Home Main Category Hunting

Combined range and hunt report.

orchidmanorchidman Senior MemberPosts: 8,365 Senior Member
Caution, thread involves holes in paper, holes in dead things and enabling........
Took the Tikka T1X to sight it in a couple of weeks back with Bloodhound. As per usual with my experience with Tikka rifles, it proved to be extremely accurate. Had it on paper with 2 shots at 50m and then moved to the 100m target. After adjustments, it was shooting 1/2" groups with the standard Hornady 17gr loads. I I reset the turrets to 'zero' and then tried the 20gr XTP loads. For some reason I couldnt get it on paper at 100 with those loads........eventually found that I had a brain fart and somehow inadvertently turned a full revolution on the turret. Finally got it back on paper and got it shooting 1/2 groups with that load..
As it was late afternoon, we decide to go try it out on whatever was available. I handed the the rifle to BH and said ' You can blood it".......First up was a Carrier pigeon that lost its head at around 80m. Next up were a pair of Magpies at 75 and 90m, causing BH to exclaim " Its like a Laser!". ( My plan was working)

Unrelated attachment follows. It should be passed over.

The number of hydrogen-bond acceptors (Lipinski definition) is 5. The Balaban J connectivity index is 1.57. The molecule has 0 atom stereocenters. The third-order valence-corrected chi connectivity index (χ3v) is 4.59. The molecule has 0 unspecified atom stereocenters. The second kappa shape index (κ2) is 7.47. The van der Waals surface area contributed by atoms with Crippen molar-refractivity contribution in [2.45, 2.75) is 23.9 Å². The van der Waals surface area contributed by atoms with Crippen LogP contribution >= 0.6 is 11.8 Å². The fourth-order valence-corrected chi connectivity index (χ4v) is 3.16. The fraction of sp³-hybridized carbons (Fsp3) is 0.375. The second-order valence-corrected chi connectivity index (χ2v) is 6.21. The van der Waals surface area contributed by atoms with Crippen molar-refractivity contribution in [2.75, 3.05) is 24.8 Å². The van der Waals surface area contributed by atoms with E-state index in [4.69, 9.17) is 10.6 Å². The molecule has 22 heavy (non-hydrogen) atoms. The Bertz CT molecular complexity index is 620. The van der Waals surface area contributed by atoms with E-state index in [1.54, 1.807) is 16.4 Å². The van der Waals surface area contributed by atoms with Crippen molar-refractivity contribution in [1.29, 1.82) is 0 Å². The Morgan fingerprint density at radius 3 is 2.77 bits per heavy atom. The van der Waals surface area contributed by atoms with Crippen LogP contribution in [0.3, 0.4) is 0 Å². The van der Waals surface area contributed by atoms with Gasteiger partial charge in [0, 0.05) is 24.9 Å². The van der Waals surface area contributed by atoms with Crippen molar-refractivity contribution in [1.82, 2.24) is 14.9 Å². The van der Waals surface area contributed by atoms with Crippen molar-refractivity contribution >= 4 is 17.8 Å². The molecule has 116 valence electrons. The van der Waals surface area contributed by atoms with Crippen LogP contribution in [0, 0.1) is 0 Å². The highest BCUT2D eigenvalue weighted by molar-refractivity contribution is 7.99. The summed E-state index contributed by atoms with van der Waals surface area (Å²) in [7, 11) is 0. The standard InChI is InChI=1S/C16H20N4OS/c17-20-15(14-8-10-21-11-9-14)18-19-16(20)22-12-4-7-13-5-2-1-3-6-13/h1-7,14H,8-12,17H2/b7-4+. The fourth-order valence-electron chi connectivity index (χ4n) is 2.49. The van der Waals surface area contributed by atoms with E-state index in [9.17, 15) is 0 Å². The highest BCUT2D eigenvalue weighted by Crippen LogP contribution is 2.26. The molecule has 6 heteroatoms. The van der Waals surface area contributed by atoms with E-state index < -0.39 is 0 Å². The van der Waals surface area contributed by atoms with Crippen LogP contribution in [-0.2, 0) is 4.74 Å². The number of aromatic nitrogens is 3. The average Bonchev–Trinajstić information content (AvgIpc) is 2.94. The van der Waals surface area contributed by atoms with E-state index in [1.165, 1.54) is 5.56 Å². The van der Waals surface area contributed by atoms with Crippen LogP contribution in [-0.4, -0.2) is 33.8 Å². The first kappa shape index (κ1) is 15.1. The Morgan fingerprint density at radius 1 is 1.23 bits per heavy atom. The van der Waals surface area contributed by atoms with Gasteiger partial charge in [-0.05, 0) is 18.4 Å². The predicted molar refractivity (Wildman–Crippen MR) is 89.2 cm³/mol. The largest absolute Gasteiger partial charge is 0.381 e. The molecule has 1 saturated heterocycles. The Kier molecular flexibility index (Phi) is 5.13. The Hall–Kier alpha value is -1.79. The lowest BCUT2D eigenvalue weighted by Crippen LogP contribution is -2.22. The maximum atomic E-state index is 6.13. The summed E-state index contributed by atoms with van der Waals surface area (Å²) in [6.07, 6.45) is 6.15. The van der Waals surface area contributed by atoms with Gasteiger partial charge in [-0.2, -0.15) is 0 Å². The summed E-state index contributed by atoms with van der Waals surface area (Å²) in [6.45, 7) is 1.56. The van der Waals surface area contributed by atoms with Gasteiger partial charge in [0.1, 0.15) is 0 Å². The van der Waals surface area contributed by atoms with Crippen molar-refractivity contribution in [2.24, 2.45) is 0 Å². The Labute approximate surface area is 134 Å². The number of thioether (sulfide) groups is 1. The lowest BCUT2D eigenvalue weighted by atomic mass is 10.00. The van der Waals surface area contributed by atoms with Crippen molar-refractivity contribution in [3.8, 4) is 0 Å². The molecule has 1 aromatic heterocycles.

A couple of rabbits were next, followed by a Pea Hen........and BH progressed to " I gotta get me one of these". ( enabling completed)

We saw 4 rabbits in a group about 400m away and decided to deal to them and stalk in closer. BH handed me the rifle and said "You had better have a shot" Lol. After walking up a parallel gully until we were opposite the rabbits, we cautiously 'poked' our heads over the intervening ridge to find them gone. As we searched for them, BH pointed out a wild cat about 115 metres away sneaking through the Lupins. Dropping prone on the ridge, I sent a 17 grain on its way and ended its life.  Next up was another rabbit over 120m away that lost its head.  Final targets were more peacocks and BH dropped another Pea Hen at around 80m followed in quick succession by this Peacock.......
We figured we had had enough fun for the day and headed home.
The Tikka lived up to its reputation, was extremely accurate,( tweaked the trigger when I got home to drop it to around 2 1/2lb), with the DPT suppressor it was as quiet as an unsuppressed .22 shooting subsonics and was light and easy to carry.
5 days later, BH called in to see me and over a coffee he said he really needed to get a 17HMR.......so I simple gave him the LGS ph number and said "Ring them". They had sold out!! I gave him the number for another shop and 5 minutes later he asked me if I wanted to accompany him to pick up his new rifle that afternoon! ( Dont you love it when a plan comes together  :D)